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To review the prevalence, severity and determinants of anaemia among women in West and Central Africa (WCA) and raise awareness among policy makers and programme planners in the region.
Systematic descriptive review of data in the public domain of the ORC Macro MEASURE Demographic and Health Surveys, national nutrition surveys, oral and technical communications at regional meetings, studies published in scientific journals, and WHO and UNICEF databases.
West and Central Africa region.
Women of childbearing age.
The prevalence of anaemia among pregnant and non-pregnant women is higher than 50 % and 40 %, respectively, in all countries. Within countries, this prevalence varies by living setting (rural v. urban), women's age and education. Across countries, socio-economic and climatic differences have no apparent association with the prevalence of anaemia among women. Several factors contribute either alone or jointly to the high rates of maternal anaemia in this region. These include widespread nutritional deficiencies; high incidence of infectious diseases; low access to and poor quality of health services; low literacy rates; ineffective design, implementation and evaluation of anaemia control programmes; and poverty.
Addressing the multiple causes and minimizing the consequences of anaemia on maternal and child health and development in WCA require integrated multifactorial and multisectoral strategies. This also calls for unprecedented, historical and stronger political will and commitment that put adolescent girls and maternal health at the centre of the development agenda.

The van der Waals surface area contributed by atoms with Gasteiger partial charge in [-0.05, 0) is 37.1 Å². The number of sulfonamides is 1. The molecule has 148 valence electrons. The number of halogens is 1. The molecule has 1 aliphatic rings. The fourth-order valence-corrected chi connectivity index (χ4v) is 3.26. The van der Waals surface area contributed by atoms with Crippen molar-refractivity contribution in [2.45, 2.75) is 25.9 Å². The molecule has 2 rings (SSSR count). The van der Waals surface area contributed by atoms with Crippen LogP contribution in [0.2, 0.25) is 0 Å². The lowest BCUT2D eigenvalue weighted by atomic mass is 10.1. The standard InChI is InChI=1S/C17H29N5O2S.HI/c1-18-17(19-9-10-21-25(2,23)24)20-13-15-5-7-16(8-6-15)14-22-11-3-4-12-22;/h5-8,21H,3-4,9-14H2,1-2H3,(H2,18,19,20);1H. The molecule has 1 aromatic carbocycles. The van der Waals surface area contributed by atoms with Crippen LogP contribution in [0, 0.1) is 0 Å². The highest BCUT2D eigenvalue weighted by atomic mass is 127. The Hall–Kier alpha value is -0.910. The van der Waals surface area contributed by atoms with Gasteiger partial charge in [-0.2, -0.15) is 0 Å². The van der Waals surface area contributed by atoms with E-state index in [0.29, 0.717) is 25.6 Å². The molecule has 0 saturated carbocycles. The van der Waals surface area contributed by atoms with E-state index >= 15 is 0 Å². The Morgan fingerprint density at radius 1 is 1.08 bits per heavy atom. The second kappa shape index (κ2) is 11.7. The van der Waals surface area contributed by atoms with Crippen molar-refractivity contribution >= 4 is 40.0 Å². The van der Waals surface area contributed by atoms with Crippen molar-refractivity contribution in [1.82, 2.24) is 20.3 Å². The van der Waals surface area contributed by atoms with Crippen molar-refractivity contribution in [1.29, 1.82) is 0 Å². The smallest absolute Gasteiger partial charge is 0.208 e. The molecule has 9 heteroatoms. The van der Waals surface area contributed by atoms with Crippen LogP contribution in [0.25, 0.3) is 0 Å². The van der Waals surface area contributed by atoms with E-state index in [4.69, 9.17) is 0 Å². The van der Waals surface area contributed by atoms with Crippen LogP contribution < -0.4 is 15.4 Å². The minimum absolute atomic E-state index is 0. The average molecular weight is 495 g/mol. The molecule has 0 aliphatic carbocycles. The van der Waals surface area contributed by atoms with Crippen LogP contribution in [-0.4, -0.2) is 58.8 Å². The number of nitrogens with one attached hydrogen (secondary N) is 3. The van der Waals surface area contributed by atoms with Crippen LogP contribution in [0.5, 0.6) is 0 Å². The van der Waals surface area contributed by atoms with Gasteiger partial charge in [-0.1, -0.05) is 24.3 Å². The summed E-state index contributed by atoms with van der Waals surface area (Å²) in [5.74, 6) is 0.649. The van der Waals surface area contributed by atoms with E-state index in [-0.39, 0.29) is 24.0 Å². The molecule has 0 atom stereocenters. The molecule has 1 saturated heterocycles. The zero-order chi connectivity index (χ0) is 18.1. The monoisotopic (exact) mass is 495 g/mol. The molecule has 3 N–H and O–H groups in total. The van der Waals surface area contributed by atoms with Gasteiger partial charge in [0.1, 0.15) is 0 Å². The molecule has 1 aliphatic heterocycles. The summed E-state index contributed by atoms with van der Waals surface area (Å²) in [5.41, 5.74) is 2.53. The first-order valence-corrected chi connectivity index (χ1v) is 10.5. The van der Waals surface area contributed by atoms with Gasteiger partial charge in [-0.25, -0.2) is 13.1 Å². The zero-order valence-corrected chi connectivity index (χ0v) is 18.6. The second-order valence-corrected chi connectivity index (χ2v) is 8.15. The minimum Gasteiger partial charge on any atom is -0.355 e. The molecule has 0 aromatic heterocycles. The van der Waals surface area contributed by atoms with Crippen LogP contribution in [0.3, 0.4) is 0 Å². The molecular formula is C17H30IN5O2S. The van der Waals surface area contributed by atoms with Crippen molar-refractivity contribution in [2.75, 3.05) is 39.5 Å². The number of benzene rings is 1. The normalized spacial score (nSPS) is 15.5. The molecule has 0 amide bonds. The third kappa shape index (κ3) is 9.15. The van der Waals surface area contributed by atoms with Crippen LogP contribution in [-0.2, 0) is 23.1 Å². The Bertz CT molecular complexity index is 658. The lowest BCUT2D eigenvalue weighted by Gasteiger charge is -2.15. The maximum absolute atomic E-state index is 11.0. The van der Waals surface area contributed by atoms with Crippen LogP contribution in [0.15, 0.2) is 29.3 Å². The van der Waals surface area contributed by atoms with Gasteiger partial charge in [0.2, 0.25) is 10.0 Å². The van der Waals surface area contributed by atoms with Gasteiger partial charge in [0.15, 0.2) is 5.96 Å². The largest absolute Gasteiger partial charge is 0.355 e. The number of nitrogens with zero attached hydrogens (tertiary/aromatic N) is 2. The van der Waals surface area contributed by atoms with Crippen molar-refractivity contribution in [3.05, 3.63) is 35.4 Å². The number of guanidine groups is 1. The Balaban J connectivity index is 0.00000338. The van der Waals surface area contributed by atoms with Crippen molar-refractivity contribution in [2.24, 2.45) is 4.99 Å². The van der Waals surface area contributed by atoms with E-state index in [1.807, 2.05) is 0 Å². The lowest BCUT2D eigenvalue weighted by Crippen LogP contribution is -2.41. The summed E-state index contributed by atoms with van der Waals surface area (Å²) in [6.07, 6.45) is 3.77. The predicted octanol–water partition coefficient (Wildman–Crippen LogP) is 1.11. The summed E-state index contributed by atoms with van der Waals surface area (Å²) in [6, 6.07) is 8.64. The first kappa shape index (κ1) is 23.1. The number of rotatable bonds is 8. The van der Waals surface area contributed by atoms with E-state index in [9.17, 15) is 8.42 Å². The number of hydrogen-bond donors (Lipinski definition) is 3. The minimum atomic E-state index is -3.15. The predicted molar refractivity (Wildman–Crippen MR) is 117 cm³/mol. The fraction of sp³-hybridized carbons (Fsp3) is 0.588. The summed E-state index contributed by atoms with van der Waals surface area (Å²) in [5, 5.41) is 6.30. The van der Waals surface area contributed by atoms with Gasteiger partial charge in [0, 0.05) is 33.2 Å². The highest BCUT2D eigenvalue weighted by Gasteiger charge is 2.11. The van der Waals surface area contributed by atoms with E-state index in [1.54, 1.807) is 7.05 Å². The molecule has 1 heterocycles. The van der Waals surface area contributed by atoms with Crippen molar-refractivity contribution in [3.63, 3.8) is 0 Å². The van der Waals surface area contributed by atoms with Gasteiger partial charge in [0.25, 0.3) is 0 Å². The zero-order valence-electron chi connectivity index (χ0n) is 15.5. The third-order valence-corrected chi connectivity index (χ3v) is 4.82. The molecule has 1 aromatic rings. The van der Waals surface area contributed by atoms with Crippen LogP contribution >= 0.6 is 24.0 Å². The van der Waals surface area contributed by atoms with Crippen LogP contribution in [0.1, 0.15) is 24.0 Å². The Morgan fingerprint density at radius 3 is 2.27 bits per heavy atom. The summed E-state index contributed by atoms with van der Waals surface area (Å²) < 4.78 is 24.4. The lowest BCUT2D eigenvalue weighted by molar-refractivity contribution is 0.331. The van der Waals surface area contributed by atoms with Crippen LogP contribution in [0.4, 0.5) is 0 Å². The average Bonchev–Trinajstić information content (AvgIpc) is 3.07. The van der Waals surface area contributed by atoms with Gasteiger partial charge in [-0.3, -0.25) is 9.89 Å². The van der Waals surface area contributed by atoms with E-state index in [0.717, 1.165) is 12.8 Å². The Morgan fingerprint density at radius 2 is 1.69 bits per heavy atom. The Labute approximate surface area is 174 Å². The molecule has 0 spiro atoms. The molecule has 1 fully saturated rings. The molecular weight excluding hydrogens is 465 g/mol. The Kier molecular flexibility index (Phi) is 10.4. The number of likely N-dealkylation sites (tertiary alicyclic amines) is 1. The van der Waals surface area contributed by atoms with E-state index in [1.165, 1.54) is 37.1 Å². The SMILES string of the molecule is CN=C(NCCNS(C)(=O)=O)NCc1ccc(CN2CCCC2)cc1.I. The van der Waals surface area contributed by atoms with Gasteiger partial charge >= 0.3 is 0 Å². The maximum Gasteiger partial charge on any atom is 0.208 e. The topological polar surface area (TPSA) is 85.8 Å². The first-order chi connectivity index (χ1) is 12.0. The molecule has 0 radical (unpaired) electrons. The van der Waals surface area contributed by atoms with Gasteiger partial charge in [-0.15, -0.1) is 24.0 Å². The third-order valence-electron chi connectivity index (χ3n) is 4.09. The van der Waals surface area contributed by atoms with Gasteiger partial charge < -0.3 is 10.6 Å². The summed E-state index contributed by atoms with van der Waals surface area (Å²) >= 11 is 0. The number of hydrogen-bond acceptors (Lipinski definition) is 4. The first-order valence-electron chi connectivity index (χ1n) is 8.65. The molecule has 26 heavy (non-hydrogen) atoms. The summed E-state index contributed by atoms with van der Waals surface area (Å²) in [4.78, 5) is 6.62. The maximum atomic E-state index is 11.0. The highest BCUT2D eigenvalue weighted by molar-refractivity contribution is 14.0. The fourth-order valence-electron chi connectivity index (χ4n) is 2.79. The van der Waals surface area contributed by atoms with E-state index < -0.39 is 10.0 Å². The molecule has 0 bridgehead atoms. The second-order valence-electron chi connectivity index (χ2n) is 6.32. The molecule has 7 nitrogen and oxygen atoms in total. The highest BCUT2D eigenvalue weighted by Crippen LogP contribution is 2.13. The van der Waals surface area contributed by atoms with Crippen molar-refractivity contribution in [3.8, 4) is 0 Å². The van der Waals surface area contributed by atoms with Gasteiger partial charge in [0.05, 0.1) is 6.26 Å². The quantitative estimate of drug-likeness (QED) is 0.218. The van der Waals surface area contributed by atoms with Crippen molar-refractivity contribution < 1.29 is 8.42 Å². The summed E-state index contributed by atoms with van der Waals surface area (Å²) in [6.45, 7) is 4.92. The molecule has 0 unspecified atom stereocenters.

To assess vitamin A supplementation (VAS) coverage of children aged 6–59 months and the factors that favour or limit this coverage during the National Nutrition Weeks in Mali.
Cross-sectional study. Interviews about demographic factors and children's adherence to the vitamin A capsule distribution programme were conducted. Professionals' knowledge of vitamin A and various aspects related to the supplementation strategy were assessed.
Five regions out of the eight regions in the country, in addition to Bamako District. Three rural communes were selected in three regions to represent rural areas.
Parents or caregivers of children under 5 years of age, health agents who participated in the weeks, and community and administrative leaders.
At least 80% of the children received the supplement. More ‘traditional’ communication channels (town criers, friends and family members) appeared to be more effective in reaching the target groups than modern methods, i.e. radio and television. Mothers' possession of a radio (Pearson χ2 = 5.03; P = 0.025) and fathers' education (Pearson χ2 = 19.02; P < 0.001), possession of a radio (Pearson χ2 = 8.93; P = 0.003) and listening to it (Pearson χ2 = 7.62; P = 0.006) all appeared to be statistically and significantly associated with children's coverage. In multivariate logistic regression analysis, only the study site (urban/rural) (P = 0.004), ‘traditional channels’ (P = 0.02) and fathers' education (P = 0.04) were significantly associated with children's coverage. Knowledge about VAS was high among community and administrative leaders, and health professionals. The planning and implementation of activities at the district level were found to be good in general.
National Nutrition Weeks provide a successful example of a periodic VAS strategy with high coverage among children aged 6–59 months in Mali. Campaigns aimed at informing and sensitising populations during the Nutrition Weeks should also target children's fathers.